Oct 29, 2008

Chloe Hooper: In search of Palm Island’s true victims

Cameron Doomadgee’s death on Palm Island triggered a kind of war, writes Chloe Hooper.

On Monday it was announced that the twenty-two Queensland police officers involved in Palm Island’s November 26 2004 riot would receive bravery awards. No doubt it was terrifying to wear a police uniform on the island that day. Nineteen police officers found themselves barricaded in the police barracks as locals threw rocks and mangos and steel pickets over the cyclone wire fence, yelling, "We are going to burn you! Kill the c-nts, the Captain Cook c-nts!"

Over the road the police station was ablaze, as was the house of Senior Sergeant Chris Hurley. A week earlier, Hurley had locked up Cameron Doomadgee for swearing, and left him to die with injuries consistent with a victim of a car or plane crash. Nevertheless that morning the State Coroner had announced Doomadgee’s death was the result of a fall. This riot was both a protest and payback.

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17 thoughts on “Chloe Hooper: In search of Palm Island’s true victims

  1. Stuart

    Just read ‘The Tall Man’ last night. I thought it was a great work. ‘Kate”s comments above are undeserved. Hooper has dug hard into the story, exploring her own and the nations prejudices with great insight. I was hoping to understand the outcome of the trial, but unless evidence has been ommitted from Hoopers account, I still cannot. Certainly there is only circumstantial evidence of a bashing, however the negligence required to let a prisoner bleed to death on the floor while listening to his cries beggars belief. It reminds me of the horrific Brimble case. The arousal technique of a kick is telling.
    The time for our tears however is the shoddy investigation & the undemocratic threats of industrial action trying to put some citizens (police) above the rule of law. Hooper does a good job of trying to understand this corrupt culture, but understanding it doesn’t make it right. Police calling for video surveillance is laughable, as anyone who has ‘fallen over’ outside the station will attest.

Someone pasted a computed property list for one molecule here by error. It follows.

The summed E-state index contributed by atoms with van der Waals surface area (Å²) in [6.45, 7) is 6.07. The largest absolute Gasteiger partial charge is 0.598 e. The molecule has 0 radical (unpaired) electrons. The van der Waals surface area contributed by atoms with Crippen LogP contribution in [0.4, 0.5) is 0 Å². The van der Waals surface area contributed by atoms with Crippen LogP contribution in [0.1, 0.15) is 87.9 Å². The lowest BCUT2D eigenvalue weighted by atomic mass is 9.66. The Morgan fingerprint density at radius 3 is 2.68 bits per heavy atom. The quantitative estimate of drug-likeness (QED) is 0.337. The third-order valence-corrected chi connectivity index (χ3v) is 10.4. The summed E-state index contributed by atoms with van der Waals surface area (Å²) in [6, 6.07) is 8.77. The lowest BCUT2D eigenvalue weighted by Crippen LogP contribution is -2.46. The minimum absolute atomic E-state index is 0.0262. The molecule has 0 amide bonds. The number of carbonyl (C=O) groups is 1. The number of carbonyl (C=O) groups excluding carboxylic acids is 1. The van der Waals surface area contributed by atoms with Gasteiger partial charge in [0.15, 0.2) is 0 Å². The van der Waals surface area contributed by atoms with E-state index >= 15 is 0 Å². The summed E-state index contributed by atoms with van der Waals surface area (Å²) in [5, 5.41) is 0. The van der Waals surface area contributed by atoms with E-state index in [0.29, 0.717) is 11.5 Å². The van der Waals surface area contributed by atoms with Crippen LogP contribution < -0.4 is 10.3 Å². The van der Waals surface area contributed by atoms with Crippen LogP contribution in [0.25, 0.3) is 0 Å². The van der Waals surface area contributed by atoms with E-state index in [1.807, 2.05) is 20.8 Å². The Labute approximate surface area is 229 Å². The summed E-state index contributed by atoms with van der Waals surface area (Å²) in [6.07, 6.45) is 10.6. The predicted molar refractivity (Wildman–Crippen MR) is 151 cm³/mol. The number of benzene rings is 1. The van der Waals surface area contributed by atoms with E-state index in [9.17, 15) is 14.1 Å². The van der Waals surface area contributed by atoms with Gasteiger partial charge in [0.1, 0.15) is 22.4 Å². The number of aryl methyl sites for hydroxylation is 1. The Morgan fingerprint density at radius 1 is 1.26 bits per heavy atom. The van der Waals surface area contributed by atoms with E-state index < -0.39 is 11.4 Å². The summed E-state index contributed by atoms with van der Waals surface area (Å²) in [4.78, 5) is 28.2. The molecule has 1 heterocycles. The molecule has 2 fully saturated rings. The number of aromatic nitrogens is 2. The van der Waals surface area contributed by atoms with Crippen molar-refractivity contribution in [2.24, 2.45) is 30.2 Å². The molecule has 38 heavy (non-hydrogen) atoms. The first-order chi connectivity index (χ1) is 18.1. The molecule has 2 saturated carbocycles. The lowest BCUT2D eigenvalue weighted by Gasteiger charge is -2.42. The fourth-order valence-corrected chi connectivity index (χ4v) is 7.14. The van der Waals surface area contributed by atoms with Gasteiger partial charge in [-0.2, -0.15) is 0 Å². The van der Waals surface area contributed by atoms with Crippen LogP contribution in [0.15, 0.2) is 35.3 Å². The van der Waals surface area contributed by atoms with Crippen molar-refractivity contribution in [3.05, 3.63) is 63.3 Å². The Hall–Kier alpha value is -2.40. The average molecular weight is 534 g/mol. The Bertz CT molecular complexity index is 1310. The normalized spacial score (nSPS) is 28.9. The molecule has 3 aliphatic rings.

Police deal with the most difficult of situations, and the community afford them special powers to do so. The use of those powers must be scrutinised with utmost integrity. In this case, and sadly many others, it has not.

  2. Jo Mack

    I can understand the bitterness on both sides of the sorry mess that is Palm Island. There is no clear-cut justice on either side of the unfortunate events surrounding the death of Mr Doomadgee. For those of you who feel the police over-reacted, I suggest you spend a year on Palm Island living as a minority white person before you close your mind to the police perspective. For those of you who feel that the indigenous population brought it on themselves, stop to reflect that Palm Island is not their real home. Several tribes were relocated from all over QLD and dumped on the Island, causing total destruction of their social, cultural and religious structures and cohesion. They are a disperate group of people struggling to find where they fit into a broader, alien culture. It truly is one of those situations where you need to fully understand the situation before you can judge others, and in this case, everyone on Palm Island that day, lost something.

  3. Stuart

    Very true Kate, no book is gospel (except, I suppose, the Gospels). We must pass through our critical filter the subjective opinions and prejudices of any author. To Hooper’s credit I dont think she claimed objectivity at all.
    To those of us with an interest in (but no connection to) the case, her book provided some detail not available to a casual reader of the media reports at the time. If there are errors amongst these details I would be interested to know, rather than surmise Hoopers account is fiction because it is (inevitably) subjective. Please do elaborate when you get the chance.

  4. Xazron

    Sharing the cartoon of “First dog on the Moon” re Palm Island death in custody and the local indigenous riot with my peers ( English Teachers) and the follow on Crikey comments resulted in much silence from said colleques. And I teach in a High School with a couple of hundred Indigenous locals aged 15-18 years of age. Disbelief and personal awkwardness in how to respond was paramount. We who teach our local aboriginal students are not too sure what to say. Placing the First Dog and follow on comments on the Department display board met with indifference. Sighee.

  5. Tom McLoughlin